Americana Highways presents this double premiere of two Gary Nicholson — a.k.a Whitey Johnson– songs from his two upcoming releases. For decades, Gary Nicholson has been actively producing, performing, and writing songs of which more than 600 have been recorded by folks like Willie Nelson, Bonnie Raitt, Ringo Starr and many others. And although he has not released many of his own albums, Gary Nicholson has played dual music roles for years: one, as himself (as a folk songwriter) and the other as blues performer Whitey Johnson. And thus his twin releases follow suit: The Great Divide (a folk record by Gary Nicholson) and More Days Like This (a blues album by Whitey Johnson), are both due out on June 7th on Blue Corn Records.
Here are two premiere tracks: “Trickle Down” by Gary Nicholson, and “The Blues Is Alive And Well,” by Whitey Johnson. “Trickle Down” is a tongue in cheek folk song: “when the rich man’s cup runneth over we’ll all move to higher ground.” The lighthearted humor of the genre is as familiar as its message is snide, here. The Great Divide promises to be the perfect intelligent motivational album of the summer.
“The Blues Is Alive and Well” is a low down groovy blues tribute to a lover’s suspicious behavior. This counterpart album, More Days Like This, taps into the more fundamental emotional side of our humanity.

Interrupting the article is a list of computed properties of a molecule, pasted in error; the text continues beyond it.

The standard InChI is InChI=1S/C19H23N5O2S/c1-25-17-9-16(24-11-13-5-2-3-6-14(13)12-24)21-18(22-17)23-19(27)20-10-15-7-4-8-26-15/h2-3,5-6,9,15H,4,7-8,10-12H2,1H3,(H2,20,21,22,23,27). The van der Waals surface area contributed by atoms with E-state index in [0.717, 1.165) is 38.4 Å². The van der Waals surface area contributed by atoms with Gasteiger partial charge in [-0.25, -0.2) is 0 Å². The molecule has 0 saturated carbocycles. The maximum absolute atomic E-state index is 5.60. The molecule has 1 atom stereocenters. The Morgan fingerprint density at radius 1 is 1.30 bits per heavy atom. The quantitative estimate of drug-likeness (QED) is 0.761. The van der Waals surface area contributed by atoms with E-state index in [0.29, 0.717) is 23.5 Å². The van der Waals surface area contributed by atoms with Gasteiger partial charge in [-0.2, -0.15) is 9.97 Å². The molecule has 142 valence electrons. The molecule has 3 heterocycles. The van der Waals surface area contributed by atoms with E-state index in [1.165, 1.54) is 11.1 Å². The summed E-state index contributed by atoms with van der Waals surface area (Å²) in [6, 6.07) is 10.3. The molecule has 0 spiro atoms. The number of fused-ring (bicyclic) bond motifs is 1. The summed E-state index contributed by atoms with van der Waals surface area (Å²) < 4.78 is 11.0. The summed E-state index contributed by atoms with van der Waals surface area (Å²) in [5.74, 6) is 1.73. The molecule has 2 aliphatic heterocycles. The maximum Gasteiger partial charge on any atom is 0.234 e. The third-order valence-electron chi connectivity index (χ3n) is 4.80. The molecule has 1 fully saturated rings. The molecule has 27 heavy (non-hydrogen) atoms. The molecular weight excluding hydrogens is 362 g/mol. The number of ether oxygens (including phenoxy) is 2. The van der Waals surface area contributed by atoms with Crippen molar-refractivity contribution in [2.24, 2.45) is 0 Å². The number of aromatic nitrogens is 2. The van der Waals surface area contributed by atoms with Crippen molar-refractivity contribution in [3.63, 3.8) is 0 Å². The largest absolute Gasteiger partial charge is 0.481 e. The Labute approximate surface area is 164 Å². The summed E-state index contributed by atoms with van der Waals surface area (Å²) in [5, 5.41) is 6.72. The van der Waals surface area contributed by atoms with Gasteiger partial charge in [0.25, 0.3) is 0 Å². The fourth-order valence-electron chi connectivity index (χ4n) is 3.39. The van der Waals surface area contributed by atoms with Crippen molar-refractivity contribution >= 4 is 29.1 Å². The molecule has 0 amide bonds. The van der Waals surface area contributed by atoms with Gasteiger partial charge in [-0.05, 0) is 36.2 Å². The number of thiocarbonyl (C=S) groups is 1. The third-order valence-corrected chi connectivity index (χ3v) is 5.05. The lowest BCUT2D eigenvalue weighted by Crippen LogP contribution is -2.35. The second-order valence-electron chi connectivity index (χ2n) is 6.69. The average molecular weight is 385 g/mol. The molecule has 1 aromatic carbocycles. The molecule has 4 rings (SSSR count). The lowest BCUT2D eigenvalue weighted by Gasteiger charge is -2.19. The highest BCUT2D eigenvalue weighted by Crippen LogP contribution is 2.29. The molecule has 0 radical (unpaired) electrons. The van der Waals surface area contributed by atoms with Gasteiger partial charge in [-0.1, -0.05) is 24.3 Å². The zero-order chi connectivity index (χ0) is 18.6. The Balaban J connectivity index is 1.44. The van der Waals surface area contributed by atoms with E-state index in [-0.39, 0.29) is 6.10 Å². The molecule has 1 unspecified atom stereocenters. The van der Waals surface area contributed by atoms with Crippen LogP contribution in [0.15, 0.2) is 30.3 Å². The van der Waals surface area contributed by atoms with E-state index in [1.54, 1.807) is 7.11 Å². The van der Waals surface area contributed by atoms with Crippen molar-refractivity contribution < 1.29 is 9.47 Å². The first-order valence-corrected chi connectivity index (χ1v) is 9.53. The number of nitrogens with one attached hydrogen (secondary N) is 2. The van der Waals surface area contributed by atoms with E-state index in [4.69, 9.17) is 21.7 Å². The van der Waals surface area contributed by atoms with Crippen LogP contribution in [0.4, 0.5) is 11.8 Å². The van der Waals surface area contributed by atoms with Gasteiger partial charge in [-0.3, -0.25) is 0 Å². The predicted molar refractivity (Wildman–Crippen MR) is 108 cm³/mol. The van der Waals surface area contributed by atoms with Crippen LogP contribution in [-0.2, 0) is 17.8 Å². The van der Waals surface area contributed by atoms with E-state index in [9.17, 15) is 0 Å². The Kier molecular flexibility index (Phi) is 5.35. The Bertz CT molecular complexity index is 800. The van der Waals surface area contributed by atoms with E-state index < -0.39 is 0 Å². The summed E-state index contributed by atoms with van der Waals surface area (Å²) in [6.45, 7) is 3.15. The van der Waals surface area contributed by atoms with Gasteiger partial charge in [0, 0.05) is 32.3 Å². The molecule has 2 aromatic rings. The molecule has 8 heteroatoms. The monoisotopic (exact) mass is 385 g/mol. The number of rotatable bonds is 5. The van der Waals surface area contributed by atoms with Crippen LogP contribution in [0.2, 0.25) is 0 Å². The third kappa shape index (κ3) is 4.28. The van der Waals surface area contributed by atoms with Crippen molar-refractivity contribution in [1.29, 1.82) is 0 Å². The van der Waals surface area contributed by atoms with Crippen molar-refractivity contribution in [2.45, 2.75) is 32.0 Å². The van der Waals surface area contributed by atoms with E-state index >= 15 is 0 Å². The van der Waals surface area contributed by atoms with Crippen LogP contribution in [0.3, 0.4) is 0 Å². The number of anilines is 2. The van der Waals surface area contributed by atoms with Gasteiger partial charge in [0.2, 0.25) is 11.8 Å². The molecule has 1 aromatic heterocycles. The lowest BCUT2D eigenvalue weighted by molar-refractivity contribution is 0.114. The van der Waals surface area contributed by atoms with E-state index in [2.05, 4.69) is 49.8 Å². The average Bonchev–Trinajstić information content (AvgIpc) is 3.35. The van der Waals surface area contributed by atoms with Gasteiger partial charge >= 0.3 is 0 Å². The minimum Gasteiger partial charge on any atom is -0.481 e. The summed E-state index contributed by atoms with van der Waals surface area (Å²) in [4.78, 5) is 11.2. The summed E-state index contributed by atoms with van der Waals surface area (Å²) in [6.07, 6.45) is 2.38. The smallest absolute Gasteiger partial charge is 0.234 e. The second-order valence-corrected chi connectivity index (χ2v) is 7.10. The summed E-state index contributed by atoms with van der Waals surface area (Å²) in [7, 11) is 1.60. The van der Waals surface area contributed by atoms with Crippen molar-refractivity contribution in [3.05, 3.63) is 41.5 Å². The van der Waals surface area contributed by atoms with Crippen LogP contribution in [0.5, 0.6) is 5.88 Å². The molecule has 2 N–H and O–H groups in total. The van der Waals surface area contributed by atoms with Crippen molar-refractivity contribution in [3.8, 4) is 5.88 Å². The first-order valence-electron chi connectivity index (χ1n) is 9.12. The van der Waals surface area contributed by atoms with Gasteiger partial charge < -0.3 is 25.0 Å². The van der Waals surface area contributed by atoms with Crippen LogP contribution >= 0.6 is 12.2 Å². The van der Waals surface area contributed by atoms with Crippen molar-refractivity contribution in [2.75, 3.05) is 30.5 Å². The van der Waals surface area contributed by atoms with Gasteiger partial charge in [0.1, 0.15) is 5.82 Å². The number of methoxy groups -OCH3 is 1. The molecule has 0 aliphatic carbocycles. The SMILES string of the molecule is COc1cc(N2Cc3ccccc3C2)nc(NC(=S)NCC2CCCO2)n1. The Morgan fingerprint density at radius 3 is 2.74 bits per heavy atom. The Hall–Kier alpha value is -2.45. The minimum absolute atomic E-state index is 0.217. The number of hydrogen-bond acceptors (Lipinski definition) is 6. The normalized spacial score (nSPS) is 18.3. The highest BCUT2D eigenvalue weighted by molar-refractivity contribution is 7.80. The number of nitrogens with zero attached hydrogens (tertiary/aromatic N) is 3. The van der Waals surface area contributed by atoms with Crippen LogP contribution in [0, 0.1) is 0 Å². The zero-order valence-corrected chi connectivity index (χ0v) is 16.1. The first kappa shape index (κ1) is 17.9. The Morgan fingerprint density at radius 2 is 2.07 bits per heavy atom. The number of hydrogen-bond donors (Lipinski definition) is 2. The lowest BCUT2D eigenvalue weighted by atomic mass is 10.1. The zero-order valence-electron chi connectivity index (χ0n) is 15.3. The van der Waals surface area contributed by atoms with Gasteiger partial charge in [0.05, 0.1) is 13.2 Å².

This pair of releases together accomplishes the delightful feat of capturing both our hearts and our minds on the nearest and dearest of the human experience.
“The Blues Are Alive And Well” was co-written with Tom Hambridge who produces, plays drums, and writes songs for Buddy Guy’s most recent records. (It won the Grammy and Blues Music Award for 2018) I take many of my blues song ideas to Tom because he understands Buddy and knows how to get great performances from him. When I started playing blues as a teenager in Dallas, my first guitar hero was Freddy King, then BB, then Buddy, so it’s such an honor and thrill to have him record over twenty of our songs. He’s on the road constantly at 82, and the blues are alive and well.
“Trickle Down” was written to have some fun with the fantasy theory that reducing taxes on the wealthy will benefit everyone. It came through spontaneously after Trumps tax cuts were passed. It is Will Rogers who first used the term, which later came to describe Reaganomics. It has also been referred to as the rich pissing on the poor.